Thursday, May 12, 2016
Flash Fiction Friday, Week 37: Raising the Dead
The prompt this week was to write a detective story, and one of the main characters must be a mother. Some prefer the past to remain past. If only it would…
Raising the Dead
“Mom, I know I’m here to visit, but I can’t turn this down. The richest man in town’s been murdered and his wife, who is 30 plus years younger than he, is the only suspect. She asked if there was a PI in town, someone referred her to me, and she hired me to look into it. Why are you so upset?”
“Ralphie, how can you get involved? Young woman like that marries a man so much older that’s worth millions and he’s found beaten to death? It’s so obvious that she did it.”
“Mom, just because she’s younger doesn’t mean she killed him.”
“The paper says Tommy Fitzhugh saw her and her husband walking into that deserted apartment building on Fourth. Then, Bob Wilson saw her toss the tire iron she beat her husband with into the dumpster at the corner. Tommy and Bob are at the diner in town every day for lunch. They’re still talking about it.”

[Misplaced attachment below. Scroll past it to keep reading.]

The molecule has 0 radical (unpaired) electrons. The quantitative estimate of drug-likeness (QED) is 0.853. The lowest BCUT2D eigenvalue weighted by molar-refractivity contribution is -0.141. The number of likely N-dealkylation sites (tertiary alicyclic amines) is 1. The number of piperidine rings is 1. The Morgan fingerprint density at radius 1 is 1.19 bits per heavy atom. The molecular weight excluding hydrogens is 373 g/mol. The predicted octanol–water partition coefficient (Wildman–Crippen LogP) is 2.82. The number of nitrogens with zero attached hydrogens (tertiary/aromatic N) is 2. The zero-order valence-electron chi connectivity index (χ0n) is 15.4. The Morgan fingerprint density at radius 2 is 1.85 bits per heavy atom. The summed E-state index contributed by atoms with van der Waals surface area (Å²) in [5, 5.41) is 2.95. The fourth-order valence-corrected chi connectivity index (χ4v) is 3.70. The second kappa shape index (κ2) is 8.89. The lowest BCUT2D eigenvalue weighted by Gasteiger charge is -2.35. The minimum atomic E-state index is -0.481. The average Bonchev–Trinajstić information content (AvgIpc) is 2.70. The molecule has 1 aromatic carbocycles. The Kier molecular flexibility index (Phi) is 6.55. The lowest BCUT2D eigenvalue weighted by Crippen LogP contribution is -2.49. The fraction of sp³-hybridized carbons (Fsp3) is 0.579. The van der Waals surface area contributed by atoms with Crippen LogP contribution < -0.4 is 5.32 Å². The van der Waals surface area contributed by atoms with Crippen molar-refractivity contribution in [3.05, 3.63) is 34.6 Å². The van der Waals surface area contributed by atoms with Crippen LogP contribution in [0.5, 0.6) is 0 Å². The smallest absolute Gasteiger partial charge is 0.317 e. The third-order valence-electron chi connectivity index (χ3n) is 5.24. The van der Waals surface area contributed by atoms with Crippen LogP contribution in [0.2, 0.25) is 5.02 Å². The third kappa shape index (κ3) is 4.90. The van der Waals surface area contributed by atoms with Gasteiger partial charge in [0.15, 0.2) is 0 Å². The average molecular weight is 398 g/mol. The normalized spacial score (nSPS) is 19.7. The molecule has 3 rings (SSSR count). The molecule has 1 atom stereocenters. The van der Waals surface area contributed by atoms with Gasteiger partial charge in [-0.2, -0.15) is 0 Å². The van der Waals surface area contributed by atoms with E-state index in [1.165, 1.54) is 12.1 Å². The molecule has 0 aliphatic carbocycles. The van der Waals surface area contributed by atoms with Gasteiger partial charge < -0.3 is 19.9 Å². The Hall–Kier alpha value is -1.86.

So much for not tainting the jury pool.
“Mom, I’m only going to ask a few questions.”
“Fine. Just don’t turn your back on that floozy, Ralphie.”
“Mom, how can you talk that way about someone you don’t even know?”
“Just be careful. Don’t dig too deep into this, Ralphie. Some things are best left buried.”
Mom’s favorite line. I sometimes wonder if she realized all things eventually make their way to the surface.
When I had spoken with my client, she told me she and her husband had been happy. On the night he was killed, she said he received a phone call and went out, but she didn’t know who called him or where he was headed. After he left, she said she too received a call about a friend, but when she arrived to meet the person who called her, no one showed up.
The case against Mrs. Halverson was pretty flimsy, but since it came down to two witnesses and a lot of gossip, it may hold up in our small-town court; especially if the jury is made up of the gossipy old biddies that live here.
I decided to start by re-interviewing the two witnesses. I didn’t want to step on any toes, so I checked with the Chief of Police first. He told me I could talk to whoever I wanted since the case was, in his words, ‘all wrapped up’ and the ‘widow’s arrest was right around the corner’.
I wanted to speak to Fitzhugh and Wilson privately so as to eliminate any attempt at grandstanding in front of the locals. I found Tommy in the hardware store where he worked.
“Can we go in the back, Mr. Fitzhugh? I just want to confirm your statement to the police.”